The result of ‘Wiki loves monuments’ 2010 were more than 12,000 photographs of monuments and ten happy winners of our contest, honoured at the Wikiminiconferentie in Utrecht in November. And if it was such a success, why not repeat it on a Europe wide scale?
On Wikimedia Commons exists a place for the international cooperation, with interested Wikimedians already from Spain, Poland and other countries. In the single countries, the Wikimedians have made progress very differently. The Swiss already have great Wikipedia lists with many pictures and object data, the people in Luxembourg hardly anything. In Germany, cultural heritage is registered usually on state level, the Wikipedians will have to ask more than 16 institutions to share their data.
New and better lists on Wikipedia, much more photographs on Wikimedia Commons; more contributors, more attention for cultural monuments. It sounds like a win-win-opportunity for Wikimedia and cultural instituions as well.
The last couple of days I had the pleasure of being in Amsterdam. The Dutch Wikimedia chapter had invited to celebrate 10 years of Wikipedia, and two days before, it already gathered people to make new contacts and collaborate. Here a few lines about fun, fans and a fancy gift.
On Thursday (Jan 13th) some Wikimedians and representants of Dutch cultural heritage institutions met at the Kennisland seat in central Amsterdam. In the splendid Art Nouveau building we saw an introduction into the world of Free Knowledge, by Maarten Zeinstra (Kennisland and Creative Commons Netherlands) and Maarten Brinkerink (Wikimedia Nederland). The WMNL Maarten explained about the possibilities of collaboration and showed some examples, for example from the Tropenmusuem partnership.
The day next cultural managers (often the IT responsables) sat together in a Bootcamp with helpful Wikimedians, among them me. Actually the editing was not that a big problem, but the many rules and conventions. A spokesperson of Amsterdam Museum (previously Amsterdam Historisch Museum) thought of the Wikimedians being very strict with regard to copyright, and Hay Kranen from WMNL seconded: “Yes, we are more Roman than the Pope. Maybe we are the largest group of people who have copyright issues as their hobby.”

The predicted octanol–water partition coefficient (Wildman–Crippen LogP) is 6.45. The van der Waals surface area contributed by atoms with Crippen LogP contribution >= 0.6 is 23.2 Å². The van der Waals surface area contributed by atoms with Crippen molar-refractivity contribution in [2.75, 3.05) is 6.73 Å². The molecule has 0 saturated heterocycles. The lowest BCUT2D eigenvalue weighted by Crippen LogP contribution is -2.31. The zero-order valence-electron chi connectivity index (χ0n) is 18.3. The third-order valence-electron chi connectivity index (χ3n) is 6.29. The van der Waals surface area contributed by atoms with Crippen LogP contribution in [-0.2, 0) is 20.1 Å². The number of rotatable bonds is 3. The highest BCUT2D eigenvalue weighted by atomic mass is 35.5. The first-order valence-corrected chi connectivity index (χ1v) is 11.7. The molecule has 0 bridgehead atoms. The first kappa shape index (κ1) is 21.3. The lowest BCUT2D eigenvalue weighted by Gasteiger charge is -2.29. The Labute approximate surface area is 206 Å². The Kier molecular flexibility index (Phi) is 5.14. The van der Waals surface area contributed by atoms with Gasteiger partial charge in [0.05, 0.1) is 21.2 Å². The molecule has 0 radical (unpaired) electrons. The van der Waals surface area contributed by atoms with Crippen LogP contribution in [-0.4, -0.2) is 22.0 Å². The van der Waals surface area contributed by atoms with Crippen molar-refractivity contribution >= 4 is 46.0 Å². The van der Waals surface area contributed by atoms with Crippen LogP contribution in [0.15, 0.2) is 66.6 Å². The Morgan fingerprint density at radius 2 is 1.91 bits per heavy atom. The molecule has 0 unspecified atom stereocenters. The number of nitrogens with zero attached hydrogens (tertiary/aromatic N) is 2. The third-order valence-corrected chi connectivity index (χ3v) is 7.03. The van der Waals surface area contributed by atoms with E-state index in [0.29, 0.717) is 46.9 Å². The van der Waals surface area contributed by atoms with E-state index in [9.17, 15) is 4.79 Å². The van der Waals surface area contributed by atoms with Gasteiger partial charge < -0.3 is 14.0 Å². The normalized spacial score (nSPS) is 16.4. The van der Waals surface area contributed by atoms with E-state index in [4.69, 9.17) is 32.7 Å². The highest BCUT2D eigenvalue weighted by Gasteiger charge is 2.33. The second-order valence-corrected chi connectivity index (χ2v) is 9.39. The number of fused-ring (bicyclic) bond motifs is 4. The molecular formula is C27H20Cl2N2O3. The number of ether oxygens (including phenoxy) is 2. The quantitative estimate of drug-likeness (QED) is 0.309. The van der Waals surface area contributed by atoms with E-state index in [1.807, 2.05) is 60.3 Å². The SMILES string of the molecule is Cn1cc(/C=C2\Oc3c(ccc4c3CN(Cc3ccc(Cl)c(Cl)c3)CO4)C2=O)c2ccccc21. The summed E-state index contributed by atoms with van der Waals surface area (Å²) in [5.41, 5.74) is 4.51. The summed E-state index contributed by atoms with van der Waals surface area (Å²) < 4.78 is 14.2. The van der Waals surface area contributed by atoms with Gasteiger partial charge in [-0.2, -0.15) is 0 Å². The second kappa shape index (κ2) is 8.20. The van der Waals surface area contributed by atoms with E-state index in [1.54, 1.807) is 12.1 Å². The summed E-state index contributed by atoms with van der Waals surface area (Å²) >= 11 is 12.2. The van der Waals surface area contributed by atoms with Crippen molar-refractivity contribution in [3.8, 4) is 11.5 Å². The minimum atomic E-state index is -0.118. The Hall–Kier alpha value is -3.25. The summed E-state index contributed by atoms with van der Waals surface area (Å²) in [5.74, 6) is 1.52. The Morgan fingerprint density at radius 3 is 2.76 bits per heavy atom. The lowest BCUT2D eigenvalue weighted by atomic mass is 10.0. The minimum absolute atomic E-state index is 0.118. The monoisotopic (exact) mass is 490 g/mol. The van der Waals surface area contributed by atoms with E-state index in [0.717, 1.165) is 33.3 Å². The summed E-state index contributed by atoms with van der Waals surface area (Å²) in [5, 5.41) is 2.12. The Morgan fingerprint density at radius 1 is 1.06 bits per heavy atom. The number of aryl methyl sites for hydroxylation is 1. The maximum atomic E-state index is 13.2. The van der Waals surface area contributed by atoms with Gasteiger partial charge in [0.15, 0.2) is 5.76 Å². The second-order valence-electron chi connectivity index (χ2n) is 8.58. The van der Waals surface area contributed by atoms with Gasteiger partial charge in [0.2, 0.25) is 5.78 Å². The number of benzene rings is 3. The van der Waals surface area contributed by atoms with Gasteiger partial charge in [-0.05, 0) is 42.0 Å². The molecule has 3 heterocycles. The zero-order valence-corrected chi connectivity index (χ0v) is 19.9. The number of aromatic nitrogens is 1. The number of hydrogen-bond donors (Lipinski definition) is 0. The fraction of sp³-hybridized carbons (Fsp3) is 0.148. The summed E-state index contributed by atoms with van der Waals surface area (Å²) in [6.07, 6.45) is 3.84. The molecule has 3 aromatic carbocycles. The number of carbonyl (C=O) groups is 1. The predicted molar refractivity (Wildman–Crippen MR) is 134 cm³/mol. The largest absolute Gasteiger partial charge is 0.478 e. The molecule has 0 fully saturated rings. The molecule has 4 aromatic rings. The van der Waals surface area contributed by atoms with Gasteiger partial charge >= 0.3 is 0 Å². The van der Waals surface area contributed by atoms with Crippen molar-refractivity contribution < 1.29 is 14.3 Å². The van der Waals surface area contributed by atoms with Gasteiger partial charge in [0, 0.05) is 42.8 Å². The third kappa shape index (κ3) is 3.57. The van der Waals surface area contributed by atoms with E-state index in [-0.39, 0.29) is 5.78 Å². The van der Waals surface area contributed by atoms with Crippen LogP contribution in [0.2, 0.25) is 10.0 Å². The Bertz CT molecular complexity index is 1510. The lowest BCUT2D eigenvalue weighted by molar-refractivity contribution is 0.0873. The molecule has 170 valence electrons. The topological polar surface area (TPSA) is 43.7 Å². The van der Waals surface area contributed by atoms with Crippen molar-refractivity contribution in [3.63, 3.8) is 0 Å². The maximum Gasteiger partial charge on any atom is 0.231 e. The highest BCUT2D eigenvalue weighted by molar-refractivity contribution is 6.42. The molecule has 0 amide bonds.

Many of the nearly 20 guests in the Filmzolder of the Amsterdam Museum represented famous Dutch museums, such as the Rijksmuseum and the Museum Boerhaave, but also the city archive of Nijmegen. The two nice guys from the latter, for example, wrote an article about the memorial plate for a local resistant hero and even added their geodata.
That same friday, more technically oriented people had their first Dutch Wikimedia Hackathon (page in Dutch, and TheDJ blog entry). Well known (for example Roan Kattouw, Siebrand Mazeland, Gerard Meijssen) and less known developers created new software tools to make easier to edit, to use or upload photographs, or have a better picture of a collection. There where even guests from England and France.
“Wikisnaps” has a good chance to become the most famous result: With this Apple App, you can take a photograph with your iPhone and upload it within a few seconds to Wikimedia Commons. An Android version is about to come. At the presentation, this tool received a long warm applause.
On Saturday, the big day, Wikimedians could attend four or more locations:
Some hackers and their lesser skilled entourage worked on at the Kennisland place.
WMNL had a short and not very populated members convention at a hotel which name I forgot. It was mainly about the budget for 2011: the chapter is going to have one or two employees.
At the Schuttersgalerij of Amsterdam Museum, the main event presented the hackers with their results and a panel discussion about cultural heritage collaboration issues. There was a ‘borrel’ (a kind of reception) in the museumcafé later.
Nearly 50 participants ate together at a Chinese restaurant, where we sang a Dutch birthday song for Wikipedia. A couple of us later went to Amsterdam pubs.
There was a nice media coverage, especially with WMNL main organizer Lodewijk Gelauff, and at the Schuttersgalerij the Amsterdam Museum surprised the crowd with a special birthday present: a usb stick with the entire pictorial collection of the museum, meaning 50,000 new files for Wikimedia Commons. WMNL helps the museum to pull down walls, to reach the public better, said Gusta Reichwein, head of the collection.
Some fans came, they said, because they wanted to see finally those people who write Wikipedia. And when I entered the restaurant with a Wikipedia ribbon, a waiter welcomed me with a sincere “Thank you, Wikipedia!”